The ancient Egyptians left a legacy of incredible feats of engineering, most notably the Great Pyramid of Giza, the only still-standing Wonder of the Ancient World. They also amassed a surprising amount of detailed medical knowledge, including the development of prosthetic limbs and the treatment of complex fractures. Now, a recent discovery has revealed that the Egyptians were attempting to treat or study cancer in the third millennium BC, roughly a thousand years before what was previously considered the earliest evidence of cancer treatment.

In a report published this week in the journal Frontiers in Medicine, paleo-paleontologist Edgard Camarós, a professor at Spain’s University of Santiago de Compostela, and his co-authors discuss the markings on a skull belonging to a man who lived sometime between 2,687 and 2,345 B.C and died in his early 30s.

Skull 236, discovered in Giza in the 1900s, is part of Cambridge University’s Duckworth Collection. Researchers studying the remains in the 1960s determined that they belonged to an individual suffering from cancer, which is what initially attracted Camarós when he came across the find in 2021. The skull has a large cancerous lesion and around 30 smaller lesions, indicating that the cancer had metastasized, and it was around these legions that the researchers noticed cut marks.

The work of ancient oncologists?

  • *Though the scientists who examined the skull 60 years ago didn’t make the connection that a very early attempt at cancer surgery had been undertaken, Camarós and his team had advanced technology at their disposal, including micro-CT scanners and high-resolution cameras for focusing on the tiniest of details. According to their observations, it appears that ancient physicians used a metal instrument to perform surgery or a medical autopsy on the man.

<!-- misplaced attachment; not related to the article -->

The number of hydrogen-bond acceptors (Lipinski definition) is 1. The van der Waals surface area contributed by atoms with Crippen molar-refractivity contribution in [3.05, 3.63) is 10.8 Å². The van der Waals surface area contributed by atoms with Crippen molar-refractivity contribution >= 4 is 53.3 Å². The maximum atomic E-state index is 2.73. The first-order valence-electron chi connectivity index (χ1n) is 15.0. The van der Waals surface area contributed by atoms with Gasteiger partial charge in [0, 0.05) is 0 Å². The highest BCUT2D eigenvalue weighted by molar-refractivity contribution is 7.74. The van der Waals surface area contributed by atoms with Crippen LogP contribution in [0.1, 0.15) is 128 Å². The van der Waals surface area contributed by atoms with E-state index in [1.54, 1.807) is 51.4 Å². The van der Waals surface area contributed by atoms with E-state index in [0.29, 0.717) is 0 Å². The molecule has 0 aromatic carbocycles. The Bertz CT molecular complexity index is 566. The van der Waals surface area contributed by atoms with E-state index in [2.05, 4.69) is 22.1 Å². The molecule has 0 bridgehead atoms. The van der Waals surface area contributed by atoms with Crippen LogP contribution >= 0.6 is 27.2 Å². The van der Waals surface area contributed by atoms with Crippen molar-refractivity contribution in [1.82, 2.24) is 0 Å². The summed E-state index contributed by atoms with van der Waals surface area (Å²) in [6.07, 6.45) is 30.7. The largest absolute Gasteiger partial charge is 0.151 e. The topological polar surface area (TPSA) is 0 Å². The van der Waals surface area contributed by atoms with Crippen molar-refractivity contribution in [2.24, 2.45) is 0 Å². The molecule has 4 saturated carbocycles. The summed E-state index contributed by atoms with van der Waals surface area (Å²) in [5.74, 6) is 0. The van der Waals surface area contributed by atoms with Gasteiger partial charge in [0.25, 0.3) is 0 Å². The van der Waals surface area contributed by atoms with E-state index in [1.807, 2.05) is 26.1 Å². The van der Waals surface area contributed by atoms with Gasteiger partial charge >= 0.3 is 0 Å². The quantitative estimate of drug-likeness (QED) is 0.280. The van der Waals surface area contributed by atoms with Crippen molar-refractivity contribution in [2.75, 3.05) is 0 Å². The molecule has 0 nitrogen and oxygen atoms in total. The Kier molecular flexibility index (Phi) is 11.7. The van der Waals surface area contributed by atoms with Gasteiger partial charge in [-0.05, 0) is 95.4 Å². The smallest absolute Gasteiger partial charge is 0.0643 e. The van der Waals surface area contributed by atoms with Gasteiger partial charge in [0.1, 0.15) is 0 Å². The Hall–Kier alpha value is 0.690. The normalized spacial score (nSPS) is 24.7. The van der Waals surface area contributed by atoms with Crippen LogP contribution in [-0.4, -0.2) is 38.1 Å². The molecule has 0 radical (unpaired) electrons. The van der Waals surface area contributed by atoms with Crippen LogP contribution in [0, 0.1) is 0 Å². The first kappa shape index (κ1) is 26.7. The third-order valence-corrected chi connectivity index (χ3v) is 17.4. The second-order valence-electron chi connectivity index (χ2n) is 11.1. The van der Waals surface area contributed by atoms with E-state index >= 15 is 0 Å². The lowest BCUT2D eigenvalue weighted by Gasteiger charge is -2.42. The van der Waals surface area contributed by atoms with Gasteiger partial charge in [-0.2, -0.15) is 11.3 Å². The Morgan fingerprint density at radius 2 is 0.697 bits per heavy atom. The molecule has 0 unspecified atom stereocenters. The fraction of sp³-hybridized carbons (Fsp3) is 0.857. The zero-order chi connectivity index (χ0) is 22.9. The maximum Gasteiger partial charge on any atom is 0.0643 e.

• *Incredible though the discovery is, many questions remain unanswered. Camarós hopes to learn more about the genetic basis of cancer by finding ancient DNA that will reveal how it has evolved throughout human history.

  • *Despite numerous medical breakthroughs that have greatly improved survival rates, cancer is still prevalent in the 21st century and was the second-highest cause of death in the U.S. in 2022, with 608,000 deaths.

WiseGeek is dedicated to providing accurate and trustworthy information. We carefully select reputable sources and employ a rigorous fact-checking process to maintain the highest standards. To learn more about our commitment to accuracy, read our editorial process.
Margaret Lipman
By Margaret Lipman
With years of experience as an educator, Margaret Lipman produces thoughtful and informative content across a wide range of topics. Her articles cover essential areas such as finance, parenting, health and wellness, nutrition, educational strategies. Margaret's writing is guided by her passion for enriching the lives of her readers through practical advice and well-researched information.
Discussion Comments
Margaret Lipman
Margaret Lipman
With years of experience as an educator, Margaret Lipman produces thoughtful and informative content across a wide range...
Learn more
WiseGeek, in your inbox

Our latest articles, guides, and more, delivered daily.

WiseGeek, in your inbox

Our latest articles, guides, and more, delivered daily.